How and why do language changes begin; how and why do they spread; and how can they ultimately be explained? This new textbook sets out to answer these questions in a clear and helpful way which will be accessible to all students with an elementary knowledge of linguistics. In the first half of the book Dr McMahon analyses changes from every area of grammar. In the second she addresses recent developments in socio-historical linguistics, and looks at such topics as language contact, linguistic variation, pidgins and creoles, and language death. Throughout the discussion is illustrated by a wealth of examples from English and other languages. Understanding Language Change will be welcomed by students as a follow-up to such introductory books as Jean Aitchison's Language Change: Progress or Decay?, also published by Cambridge University Press.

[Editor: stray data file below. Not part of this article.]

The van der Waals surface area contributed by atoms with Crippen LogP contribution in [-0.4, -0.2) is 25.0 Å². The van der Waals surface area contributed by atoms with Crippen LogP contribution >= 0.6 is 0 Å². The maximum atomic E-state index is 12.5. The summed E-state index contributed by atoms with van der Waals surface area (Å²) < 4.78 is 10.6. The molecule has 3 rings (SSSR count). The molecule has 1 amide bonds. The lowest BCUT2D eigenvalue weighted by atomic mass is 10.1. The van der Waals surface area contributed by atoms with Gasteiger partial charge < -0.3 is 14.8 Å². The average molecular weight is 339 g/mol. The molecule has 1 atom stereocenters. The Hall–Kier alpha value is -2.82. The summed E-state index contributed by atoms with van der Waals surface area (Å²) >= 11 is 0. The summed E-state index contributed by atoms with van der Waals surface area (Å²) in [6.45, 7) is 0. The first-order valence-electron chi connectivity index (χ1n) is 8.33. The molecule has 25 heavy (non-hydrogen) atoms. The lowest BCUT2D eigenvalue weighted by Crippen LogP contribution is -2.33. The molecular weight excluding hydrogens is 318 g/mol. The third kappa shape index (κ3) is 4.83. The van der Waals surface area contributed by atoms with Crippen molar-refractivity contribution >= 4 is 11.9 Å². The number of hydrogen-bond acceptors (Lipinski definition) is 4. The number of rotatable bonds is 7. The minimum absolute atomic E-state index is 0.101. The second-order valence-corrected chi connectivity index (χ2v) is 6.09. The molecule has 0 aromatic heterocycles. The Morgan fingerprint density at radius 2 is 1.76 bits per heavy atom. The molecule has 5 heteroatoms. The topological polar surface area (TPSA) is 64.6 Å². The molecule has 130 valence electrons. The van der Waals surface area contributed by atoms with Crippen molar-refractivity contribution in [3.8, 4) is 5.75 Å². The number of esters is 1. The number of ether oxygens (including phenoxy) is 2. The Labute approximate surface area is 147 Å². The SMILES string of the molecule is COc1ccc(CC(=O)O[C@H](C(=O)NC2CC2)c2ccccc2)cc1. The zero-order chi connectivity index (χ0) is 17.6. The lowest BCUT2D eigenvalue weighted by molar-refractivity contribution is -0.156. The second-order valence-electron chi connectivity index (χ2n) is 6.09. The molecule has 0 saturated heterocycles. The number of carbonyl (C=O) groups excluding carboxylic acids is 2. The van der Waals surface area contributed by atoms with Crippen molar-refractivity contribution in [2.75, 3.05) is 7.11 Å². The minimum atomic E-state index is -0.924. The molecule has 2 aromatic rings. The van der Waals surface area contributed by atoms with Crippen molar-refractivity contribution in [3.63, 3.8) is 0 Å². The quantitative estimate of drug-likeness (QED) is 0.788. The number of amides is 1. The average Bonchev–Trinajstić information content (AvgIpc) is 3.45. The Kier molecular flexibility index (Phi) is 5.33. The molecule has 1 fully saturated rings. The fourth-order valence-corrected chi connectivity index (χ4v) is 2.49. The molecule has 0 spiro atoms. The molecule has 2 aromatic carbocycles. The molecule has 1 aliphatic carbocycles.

"...an admirable review and summary of research and theory of language change over the last two centuries..." Language "Understanding Language Chnage is a clear and coherent guide to many of the complex issues of contemporary historical linguistics...the book provides an excellent overview of many of the topics involved in language change...Understanding Language Change provides a solid introduction to many of the concerns of sociolinguistics, and in fact would be equally useful as a beginning guide to the issues involved in langiage contact...Understanding Language Change is a well thought out book which should be read by all students of historical linguistics...It is an excellent text, which covers important issues and debates in a disarmingly clear and lucid manner...It is a pleasure to read and shouls encourage students of language change to delve further into the literature." Paula West, Word